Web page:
The federal government says to avoid mangoes from a Mexican producer because they may contain Salmonella.
The U.S. Food and Drug Administration warned Friday about bad mangoes. We’ve bolded the highlights…
- The FDA is warning consumers against eating mangoes from Agricola Daniella, a mango supplier with multiple plantations and a single packing house located in Sinaloa, Mexico. Testing by the FDA has found Salmonella in mangoes from this producer.
- The FDA has placed Agricola Daniella on Import Alert. This means that Agricola Daniella mangoes will be denied admission into the United States unless the importer shows they are not contaminated with Salmonella, such as by using private laboratories to test the mangoes.
- Consumers should not eat Daniella brand mangoes. If consumers have recently purchased Daniella brand mangoes they should throw them away. These mangoes should be identified by product stickers. For mangoes without stickers, consumers should ask their retailer for brand information. When in doubt, throw it out.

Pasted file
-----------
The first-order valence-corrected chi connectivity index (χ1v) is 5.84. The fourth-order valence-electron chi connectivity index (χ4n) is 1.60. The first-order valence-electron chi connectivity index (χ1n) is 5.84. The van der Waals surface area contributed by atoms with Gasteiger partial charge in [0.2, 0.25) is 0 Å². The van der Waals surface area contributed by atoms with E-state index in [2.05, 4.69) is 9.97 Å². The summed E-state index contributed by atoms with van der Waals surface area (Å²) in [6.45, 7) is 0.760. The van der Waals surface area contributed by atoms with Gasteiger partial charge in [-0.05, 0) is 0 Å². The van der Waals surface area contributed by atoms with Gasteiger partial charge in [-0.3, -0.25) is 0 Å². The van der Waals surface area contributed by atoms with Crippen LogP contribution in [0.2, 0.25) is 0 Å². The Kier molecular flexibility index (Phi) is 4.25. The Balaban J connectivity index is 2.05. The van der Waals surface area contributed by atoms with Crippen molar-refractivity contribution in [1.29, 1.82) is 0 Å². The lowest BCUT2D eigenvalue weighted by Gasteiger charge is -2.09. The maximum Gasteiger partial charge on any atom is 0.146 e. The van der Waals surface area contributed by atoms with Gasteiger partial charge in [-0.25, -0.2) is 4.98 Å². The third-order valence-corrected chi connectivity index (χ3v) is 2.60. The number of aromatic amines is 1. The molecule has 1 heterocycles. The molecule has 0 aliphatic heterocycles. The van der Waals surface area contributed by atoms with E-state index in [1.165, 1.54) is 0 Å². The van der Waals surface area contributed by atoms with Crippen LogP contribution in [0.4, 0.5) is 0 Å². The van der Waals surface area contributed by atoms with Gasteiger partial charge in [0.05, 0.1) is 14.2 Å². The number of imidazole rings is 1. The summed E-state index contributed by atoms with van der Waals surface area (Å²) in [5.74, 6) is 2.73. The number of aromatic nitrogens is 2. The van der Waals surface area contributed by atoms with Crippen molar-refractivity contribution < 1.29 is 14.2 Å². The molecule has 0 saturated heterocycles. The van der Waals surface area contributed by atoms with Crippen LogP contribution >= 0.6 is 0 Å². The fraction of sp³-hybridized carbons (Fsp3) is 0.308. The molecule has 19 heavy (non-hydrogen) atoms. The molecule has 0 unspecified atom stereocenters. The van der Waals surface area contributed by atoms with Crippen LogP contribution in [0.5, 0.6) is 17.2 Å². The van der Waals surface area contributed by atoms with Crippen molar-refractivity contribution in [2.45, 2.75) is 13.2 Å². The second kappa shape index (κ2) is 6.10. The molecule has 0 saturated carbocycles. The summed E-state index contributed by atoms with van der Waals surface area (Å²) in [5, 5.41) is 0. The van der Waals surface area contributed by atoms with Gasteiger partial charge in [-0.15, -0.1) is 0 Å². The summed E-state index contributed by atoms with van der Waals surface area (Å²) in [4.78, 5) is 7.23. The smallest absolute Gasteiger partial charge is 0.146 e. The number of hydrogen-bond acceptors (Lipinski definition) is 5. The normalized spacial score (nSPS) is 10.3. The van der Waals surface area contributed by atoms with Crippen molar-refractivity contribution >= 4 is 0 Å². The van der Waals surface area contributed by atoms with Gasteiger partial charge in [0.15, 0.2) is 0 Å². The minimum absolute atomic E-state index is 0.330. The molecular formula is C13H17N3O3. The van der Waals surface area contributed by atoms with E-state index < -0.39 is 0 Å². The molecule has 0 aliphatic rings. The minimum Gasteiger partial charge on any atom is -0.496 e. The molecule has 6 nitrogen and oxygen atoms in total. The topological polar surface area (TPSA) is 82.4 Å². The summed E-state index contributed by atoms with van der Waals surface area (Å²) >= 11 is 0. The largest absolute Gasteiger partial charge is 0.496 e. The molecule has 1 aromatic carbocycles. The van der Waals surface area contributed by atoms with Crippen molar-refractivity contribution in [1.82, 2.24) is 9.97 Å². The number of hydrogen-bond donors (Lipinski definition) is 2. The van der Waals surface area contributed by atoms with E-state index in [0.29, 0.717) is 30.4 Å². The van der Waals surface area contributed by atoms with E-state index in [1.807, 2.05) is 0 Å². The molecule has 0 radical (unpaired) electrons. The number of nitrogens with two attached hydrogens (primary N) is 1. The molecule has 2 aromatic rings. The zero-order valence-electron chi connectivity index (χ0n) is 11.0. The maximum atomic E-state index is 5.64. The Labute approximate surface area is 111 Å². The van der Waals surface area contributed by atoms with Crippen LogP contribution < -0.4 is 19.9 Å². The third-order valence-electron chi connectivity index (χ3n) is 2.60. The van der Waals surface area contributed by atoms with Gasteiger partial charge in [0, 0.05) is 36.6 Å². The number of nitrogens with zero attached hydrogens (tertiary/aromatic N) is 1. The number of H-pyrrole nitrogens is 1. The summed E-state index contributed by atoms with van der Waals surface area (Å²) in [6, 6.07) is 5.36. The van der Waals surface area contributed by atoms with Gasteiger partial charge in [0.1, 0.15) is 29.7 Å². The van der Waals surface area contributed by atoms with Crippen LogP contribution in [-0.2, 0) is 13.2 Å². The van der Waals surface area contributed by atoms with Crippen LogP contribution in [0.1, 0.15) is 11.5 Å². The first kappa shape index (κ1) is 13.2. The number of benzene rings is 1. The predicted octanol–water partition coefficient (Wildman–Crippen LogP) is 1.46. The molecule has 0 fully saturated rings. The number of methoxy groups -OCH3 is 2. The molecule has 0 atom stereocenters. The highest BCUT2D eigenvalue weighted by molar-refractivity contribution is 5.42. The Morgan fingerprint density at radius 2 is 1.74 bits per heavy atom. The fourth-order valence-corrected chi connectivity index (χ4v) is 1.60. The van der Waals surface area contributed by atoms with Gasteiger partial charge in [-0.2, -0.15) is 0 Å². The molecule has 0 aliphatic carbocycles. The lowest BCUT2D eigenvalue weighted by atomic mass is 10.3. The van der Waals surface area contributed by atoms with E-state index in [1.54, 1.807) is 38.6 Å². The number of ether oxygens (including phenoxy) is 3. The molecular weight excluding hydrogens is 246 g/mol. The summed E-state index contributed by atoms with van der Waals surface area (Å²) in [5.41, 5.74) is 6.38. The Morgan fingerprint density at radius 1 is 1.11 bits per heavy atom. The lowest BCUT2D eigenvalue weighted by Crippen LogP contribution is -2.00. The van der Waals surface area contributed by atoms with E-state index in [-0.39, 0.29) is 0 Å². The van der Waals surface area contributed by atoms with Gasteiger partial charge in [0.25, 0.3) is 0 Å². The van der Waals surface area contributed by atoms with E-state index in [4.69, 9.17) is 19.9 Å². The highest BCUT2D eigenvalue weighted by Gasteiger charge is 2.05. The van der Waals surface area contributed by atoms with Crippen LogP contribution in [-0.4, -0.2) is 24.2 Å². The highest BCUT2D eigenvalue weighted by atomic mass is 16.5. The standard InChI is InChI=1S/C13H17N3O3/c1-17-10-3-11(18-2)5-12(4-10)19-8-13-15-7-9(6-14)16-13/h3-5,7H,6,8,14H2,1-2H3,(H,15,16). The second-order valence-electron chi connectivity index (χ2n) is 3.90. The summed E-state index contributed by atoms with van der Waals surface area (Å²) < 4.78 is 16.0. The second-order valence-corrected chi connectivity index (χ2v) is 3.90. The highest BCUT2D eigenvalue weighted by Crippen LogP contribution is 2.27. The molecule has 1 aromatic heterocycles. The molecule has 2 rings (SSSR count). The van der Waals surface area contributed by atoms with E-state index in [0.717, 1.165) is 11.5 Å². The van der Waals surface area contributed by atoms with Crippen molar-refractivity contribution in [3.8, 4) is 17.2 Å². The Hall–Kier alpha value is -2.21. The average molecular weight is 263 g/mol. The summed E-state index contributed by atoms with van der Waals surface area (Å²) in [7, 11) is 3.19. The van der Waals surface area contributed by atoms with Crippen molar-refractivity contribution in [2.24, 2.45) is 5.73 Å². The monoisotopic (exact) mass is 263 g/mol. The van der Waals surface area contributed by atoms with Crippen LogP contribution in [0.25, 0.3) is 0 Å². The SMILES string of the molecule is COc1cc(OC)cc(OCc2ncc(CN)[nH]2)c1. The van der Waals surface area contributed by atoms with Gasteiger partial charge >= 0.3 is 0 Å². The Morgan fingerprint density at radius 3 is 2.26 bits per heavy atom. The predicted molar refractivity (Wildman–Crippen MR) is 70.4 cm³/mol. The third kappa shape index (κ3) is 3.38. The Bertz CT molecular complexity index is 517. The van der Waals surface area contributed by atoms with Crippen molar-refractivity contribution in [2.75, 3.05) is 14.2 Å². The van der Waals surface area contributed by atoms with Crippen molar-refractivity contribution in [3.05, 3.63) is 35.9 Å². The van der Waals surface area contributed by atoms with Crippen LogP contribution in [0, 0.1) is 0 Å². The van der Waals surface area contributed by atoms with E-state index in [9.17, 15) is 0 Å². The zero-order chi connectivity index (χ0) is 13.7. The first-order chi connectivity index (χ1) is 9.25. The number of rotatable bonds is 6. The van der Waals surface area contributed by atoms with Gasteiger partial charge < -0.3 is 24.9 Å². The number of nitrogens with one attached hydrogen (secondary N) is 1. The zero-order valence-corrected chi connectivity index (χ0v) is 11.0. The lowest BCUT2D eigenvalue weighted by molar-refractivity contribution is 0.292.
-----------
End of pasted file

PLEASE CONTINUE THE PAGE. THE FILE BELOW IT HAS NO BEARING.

- Consumers should wash their hands with soap and warm water after handling these mangoes to remove any harmful bacteria that may have transferred to their hands.
- If consumers believe they have mangoes from this producer, they should not try to wash the harmful bacteria off the mangoes as contamination may be both on the inside and outside of the fruit. Cutting, slicing and dicing may also transfer harmful bacteria from the fruit’s surface to the fruit’s flesh.
- The Centers for Disease Control and Prevention has reported an outbreak of Salmonella Braenderup, which has infected 105 people in 16 states. The California Department of Public Health has traced several illnesses of the outbreak strain of Salmonella Braenderup through the supply chain to Agricola Daniella.
The FDA adds that most people infected by Salmonella will “develop diarrhea, fever, and abdominal cramps 12 hours to 72 hours after infection. The illness usually lasts four days to seven days, and most people recover without treatment.” Children and the elderly have the most severe reactions, with approximately 400 people a year dying from it.